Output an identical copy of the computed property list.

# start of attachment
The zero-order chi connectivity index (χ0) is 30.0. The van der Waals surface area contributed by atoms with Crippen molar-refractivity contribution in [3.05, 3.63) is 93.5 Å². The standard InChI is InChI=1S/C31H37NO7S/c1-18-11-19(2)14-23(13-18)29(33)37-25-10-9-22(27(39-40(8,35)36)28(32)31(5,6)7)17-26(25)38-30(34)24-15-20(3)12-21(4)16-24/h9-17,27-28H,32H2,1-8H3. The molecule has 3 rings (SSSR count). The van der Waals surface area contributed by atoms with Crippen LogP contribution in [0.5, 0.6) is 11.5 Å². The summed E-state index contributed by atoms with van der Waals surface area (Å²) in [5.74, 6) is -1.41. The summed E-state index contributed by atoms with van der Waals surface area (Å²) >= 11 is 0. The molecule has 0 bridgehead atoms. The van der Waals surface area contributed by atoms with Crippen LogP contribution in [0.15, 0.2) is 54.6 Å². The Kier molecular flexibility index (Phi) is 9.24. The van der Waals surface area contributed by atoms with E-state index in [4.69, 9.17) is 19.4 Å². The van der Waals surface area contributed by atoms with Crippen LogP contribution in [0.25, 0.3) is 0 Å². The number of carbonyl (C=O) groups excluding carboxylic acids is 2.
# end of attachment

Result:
The zero-order chi connectivity index (χ0) is 30.0. The van der Waals surface area contributed by atoms with Crippen molar-refractivity contribution in [3.05, 3.63) is 93.5 Å². The standard InChI is InChI=1S/C31H37NO7S/c1-18-11-19(2)14-23(13-18)29(33)37-25-10-9-22(27(39-40(8,35)36)28(32)31(5,6)7)17-26(25)38-30(34)24-15-20(3)12-21(4)16-24/h9-17,27-28H,32H2,1-8H3. The molecule has 3 rings (SSSR count). The van der Waals surface area contributed by atoms with Crippen LogP contribution in [0.5, 0.6) is 11.5 Å². The summed E-state index contributed by atoms with van der Waals surface area (Å²) in [5.74, 6) is -1.41. The summed E-state index contributed by atoms with van der Waals surface area (Å²) >= 11 is 0. The molecule has 0 bridgehead atoms. The van der Waals surface area contributed by atoms with Crippen LogP contribution in [0.15, 0.2) is 54.6 Å². The Kier molecular flexibility index (Phi) is 9.24. The van der Waals surface area contributed by atoms with E-state index in [4.69, 9.17) is 19.4 Å². The van der Waals surface area contributed by atoms with Crippen LogP contribution in [0.25, 0.3) is 0 Å². The number of carbonyl (C=O) groups excluding carboxylic acids is 2.